Consultation on draft Financial Markets Conduct (Regulated Financial Advice Disclosure) Amendment Regulations

The Ministry of Business, Innovation & Employment (MBIE) has released an exposure draft of the Financial Markets Conduct (Regulated Financial Advice Disclosure) Amendment Regulations 2019 (the draft Regulations)  available here.

These draft Regulations set out the disclosure requirements in the new financial advice regime.

The Financial Services Legislation Amendment Act 2019 (FSLAA) will repeal the Financial Advisers Act 2008 (FAA) and insert into the Financial Markets Conduct Act (FMCA) the new regulatory regime for financial advice. The new regime is expected to start in June 2020.

View our previous discussion on the timing of the new regime, passing of the FSLAA and the approval of the new Code of Professional Conduct for Authorised Financial Advisers (Code), the conditions of the licence and transitional licence applications which will open soon.

Who needs to read it?  Why?

The Regulations impose new disclosure requirements around regulated financial advice. This will affect all businesses involved in the provision of financial advice, financial services or financial products.

What does it cover?

The draft Regulations prescribe new duties that apply to those who give regulated financial advice.

This includes:

  • A new market services licence condition for financial advice providers to keep a record of each disclosure made in accordance with their duties under the Regulations. This record must be kept for at least seven years and be made available for inspection by the FMA.

  • A requirement for financial advice providers to make publicly available (to help retail clients find a financial adviser that meets their needs), information relating to:
    • licensing, including licensing status and any conditions
    • the nature and scope of the financial advice
    • any fees charged for financial advice
    • conflicts of interests, commissions and other incentives
    • internal complaints procedures and external dispute resolution, and
    • a statement that the client can request for the information.

  • A requirement to disclose to the retail client when the nature and scope of the financial advice is known, information relating to:
    • licensing, including licensing status and any conditions
    • the nature and scope of the financial advice
    • any instances of being publicly disciplined, convicted, involvement in civil proceedings or bankruptcies and insolvencies
    • information to help identify the financial advice provider, financial adviser or nominated representative
    • any fees charged for financial advice or expenses to be paid
    • conflicts of interests, commissions and other incentives, and
    • a statement that the client can request for the information.

  • A requirement to disclose to the retail client when financial advice is given, additional information relating to:
    • information to help identify the financial advice provider, financial adviser or nominated representative
    • any fees charged for financial advice or expenses to be paid
    • conflicts of interests, commissions and other incentives
    • internal complaints procedures and external dispute resolution
    • duties in the FMCA that the person is required to meet, and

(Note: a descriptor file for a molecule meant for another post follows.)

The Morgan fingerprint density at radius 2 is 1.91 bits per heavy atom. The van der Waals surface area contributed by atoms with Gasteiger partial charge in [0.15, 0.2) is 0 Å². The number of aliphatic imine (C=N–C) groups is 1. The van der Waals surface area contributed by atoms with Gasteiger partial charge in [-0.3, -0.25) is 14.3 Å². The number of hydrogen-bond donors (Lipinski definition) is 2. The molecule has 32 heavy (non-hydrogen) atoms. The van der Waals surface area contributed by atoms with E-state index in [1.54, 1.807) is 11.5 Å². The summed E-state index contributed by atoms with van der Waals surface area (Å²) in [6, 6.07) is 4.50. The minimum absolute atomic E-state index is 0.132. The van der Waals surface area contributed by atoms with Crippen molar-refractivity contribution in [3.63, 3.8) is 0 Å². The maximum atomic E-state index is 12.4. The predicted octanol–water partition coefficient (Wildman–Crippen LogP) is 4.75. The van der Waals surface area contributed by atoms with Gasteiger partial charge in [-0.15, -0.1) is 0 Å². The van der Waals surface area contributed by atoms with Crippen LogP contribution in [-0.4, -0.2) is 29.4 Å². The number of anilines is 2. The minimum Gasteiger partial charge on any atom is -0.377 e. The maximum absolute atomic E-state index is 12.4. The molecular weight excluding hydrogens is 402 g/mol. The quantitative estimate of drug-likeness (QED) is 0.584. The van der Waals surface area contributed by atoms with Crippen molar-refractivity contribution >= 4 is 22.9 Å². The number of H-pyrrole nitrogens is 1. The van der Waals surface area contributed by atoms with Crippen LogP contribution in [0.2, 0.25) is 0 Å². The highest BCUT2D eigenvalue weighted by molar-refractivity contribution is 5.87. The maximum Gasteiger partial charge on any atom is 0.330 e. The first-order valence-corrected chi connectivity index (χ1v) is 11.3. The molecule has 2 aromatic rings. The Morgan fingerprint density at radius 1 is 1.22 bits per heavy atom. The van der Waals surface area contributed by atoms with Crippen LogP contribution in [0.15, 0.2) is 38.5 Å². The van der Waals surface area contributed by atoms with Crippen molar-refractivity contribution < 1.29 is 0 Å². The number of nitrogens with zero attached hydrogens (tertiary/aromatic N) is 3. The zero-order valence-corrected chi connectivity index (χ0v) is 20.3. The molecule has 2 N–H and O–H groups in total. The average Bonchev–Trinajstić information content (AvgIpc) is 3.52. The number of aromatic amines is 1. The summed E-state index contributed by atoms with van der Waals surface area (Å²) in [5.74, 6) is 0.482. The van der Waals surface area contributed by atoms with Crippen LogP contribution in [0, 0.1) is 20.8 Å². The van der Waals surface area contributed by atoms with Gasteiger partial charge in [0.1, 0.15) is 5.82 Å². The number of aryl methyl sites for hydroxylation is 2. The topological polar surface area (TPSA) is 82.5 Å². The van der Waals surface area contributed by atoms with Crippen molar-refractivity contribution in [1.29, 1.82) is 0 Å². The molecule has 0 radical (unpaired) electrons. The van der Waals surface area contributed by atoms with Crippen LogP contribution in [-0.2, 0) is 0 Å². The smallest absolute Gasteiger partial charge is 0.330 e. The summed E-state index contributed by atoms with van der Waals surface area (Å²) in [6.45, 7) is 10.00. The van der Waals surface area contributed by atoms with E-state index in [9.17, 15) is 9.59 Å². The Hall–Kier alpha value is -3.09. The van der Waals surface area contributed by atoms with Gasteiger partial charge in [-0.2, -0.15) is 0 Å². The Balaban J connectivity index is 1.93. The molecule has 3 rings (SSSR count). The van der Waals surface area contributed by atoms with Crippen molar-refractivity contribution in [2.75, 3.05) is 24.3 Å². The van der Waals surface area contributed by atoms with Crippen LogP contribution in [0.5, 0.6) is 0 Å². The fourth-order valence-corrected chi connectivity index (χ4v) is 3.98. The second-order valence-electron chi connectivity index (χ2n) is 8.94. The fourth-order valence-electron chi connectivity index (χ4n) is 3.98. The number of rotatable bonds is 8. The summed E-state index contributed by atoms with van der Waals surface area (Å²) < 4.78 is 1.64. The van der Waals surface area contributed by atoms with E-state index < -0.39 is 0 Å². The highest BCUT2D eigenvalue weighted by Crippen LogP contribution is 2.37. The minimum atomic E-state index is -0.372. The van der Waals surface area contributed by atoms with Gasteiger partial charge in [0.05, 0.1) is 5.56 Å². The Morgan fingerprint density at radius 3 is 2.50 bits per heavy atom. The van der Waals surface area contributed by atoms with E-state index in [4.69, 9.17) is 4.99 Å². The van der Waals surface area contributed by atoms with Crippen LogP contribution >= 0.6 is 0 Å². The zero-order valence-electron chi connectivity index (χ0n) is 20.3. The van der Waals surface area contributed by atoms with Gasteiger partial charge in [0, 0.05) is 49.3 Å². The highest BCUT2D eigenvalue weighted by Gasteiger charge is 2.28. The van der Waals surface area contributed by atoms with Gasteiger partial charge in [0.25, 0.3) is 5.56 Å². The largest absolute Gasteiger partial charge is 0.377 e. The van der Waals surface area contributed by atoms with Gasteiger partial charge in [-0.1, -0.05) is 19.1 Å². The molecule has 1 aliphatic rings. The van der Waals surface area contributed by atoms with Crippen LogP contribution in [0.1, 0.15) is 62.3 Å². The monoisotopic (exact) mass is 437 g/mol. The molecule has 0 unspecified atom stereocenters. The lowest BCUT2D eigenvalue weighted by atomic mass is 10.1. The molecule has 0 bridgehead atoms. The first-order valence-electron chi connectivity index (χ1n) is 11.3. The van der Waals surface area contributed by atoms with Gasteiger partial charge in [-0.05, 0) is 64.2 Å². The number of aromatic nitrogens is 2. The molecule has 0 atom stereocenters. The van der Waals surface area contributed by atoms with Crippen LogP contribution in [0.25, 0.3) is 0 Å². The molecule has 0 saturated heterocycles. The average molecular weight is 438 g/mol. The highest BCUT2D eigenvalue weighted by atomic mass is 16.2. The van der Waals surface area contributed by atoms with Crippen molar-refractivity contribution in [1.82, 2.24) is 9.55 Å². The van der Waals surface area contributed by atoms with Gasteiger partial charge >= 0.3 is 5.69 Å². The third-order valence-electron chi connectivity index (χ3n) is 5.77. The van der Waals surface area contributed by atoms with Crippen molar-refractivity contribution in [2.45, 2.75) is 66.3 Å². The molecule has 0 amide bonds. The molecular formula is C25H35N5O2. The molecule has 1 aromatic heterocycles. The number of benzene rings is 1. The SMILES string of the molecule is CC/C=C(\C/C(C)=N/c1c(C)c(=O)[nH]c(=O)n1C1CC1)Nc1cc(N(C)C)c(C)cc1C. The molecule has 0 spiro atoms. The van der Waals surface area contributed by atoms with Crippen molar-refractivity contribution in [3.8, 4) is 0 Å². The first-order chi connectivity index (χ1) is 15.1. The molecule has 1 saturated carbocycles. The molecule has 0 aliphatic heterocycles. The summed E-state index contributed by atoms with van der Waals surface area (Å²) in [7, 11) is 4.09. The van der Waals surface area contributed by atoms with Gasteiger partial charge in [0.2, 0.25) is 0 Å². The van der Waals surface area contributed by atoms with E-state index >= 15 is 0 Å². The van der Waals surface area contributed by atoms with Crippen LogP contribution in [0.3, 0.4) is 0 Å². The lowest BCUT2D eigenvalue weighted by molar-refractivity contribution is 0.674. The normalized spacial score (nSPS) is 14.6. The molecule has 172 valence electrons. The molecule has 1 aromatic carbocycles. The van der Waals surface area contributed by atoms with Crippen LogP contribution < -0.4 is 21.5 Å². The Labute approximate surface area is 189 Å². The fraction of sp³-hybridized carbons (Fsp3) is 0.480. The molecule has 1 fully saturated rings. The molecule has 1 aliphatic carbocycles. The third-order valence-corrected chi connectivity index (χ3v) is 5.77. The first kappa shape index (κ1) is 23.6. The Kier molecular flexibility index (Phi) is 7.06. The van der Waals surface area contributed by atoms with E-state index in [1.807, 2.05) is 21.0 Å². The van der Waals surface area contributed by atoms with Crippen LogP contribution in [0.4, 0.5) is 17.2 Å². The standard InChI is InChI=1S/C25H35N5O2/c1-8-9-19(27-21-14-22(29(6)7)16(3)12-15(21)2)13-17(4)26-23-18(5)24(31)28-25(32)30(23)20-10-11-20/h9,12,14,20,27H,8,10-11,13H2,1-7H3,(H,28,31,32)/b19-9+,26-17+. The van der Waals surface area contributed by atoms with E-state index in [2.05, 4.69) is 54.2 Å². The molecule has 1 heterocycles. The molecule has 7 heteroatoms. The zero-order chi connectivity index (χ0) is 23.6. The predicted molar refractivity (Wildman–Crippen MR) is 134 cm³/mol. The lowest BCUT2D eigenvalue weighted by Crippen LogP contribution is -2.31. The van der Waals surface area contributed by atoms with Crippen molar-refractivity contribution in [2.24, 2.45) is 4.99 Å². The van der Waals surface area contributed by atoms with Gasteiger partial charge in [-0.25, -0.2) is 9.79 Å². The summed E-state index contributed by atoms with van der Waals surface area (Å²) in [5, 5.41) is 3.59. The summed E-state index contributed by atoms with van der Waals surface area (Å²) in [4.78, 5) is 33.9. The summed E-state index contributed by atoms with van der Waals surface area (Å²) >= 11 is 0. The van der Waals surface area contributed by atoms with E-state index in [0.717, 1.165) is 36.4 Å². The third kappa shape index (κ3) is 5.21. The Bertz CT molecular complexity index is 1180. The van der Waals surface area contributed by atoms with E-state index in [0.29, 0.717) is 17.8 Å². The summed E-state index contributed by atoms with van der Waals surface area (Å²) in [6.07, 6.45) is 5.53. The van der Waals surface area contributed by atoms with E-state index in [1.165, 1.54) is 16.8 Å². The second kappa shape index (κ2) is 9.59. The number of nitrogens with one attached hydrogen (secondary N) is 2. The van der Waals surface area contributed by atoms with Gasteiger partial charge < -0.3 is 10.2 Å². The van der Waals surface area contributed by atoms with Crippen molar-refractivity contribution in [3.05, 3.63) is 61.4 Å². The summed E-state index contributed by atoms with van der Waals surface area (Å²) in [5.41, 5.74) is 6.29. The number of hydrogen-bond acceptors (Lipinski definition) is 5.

• a statement that the client can request for the information.

  • A requirement to disclose to the client information regarding complaints handling processes and dispute resolution arrangements when a complaint about a financial advice service is received.

  • Requirements on how certain information is to be provided, including a requirement for information to be worded in a clear, concise and effective manner.

Our view

Time is now exceptionally short, especially for larger institutions who need to update systems and documentation to be compliant with the new regime by June 2020 (if it has not started already) based off those topics from the draft Regulations, even though there may be further changes before they are issued.

The draft Regulations do propose a more flexible regime where disclosure can be provided in different ways so long as the key information is delivered. It also imposes the new duty for financial advice providers to keep a record of all of their disclosures.

However, given that these duties apply, to all types of financial advice (rather than the specific disclosure requirements on authorised financial advisers and qualifying financial entities only under the current regime), financial advice providers will need to carefully consider the systems and procedures that need to be put in place to ensure all advice situations are covered.

What next?

The draft Regulations follow the previous consultation on proposed disclosure requirements and two rounds of consumer testing. The submissions will help finalise the regulations before they are submitted to Cabinet for approval. MBIE is seeking feedback on whether the draft Regulations achieve the policy intent and whether they are workable in practice for the different ways that advice could be given. It is also looking for feedback on whether transitional provisions are needed to ensure that the industry has enough time to meet the new disclosure requirements.

Submissions close at 5pm on Friday, 8 November 2019.

The government is expecting to finalise the Regulations in early 2020, to come into force in June 2020 along with the rest of the new regulatory regime.

If you have any questions on the consultation, the new FSLAA financial advice regime, or would like assistance with submissions, please contact one of our experts.

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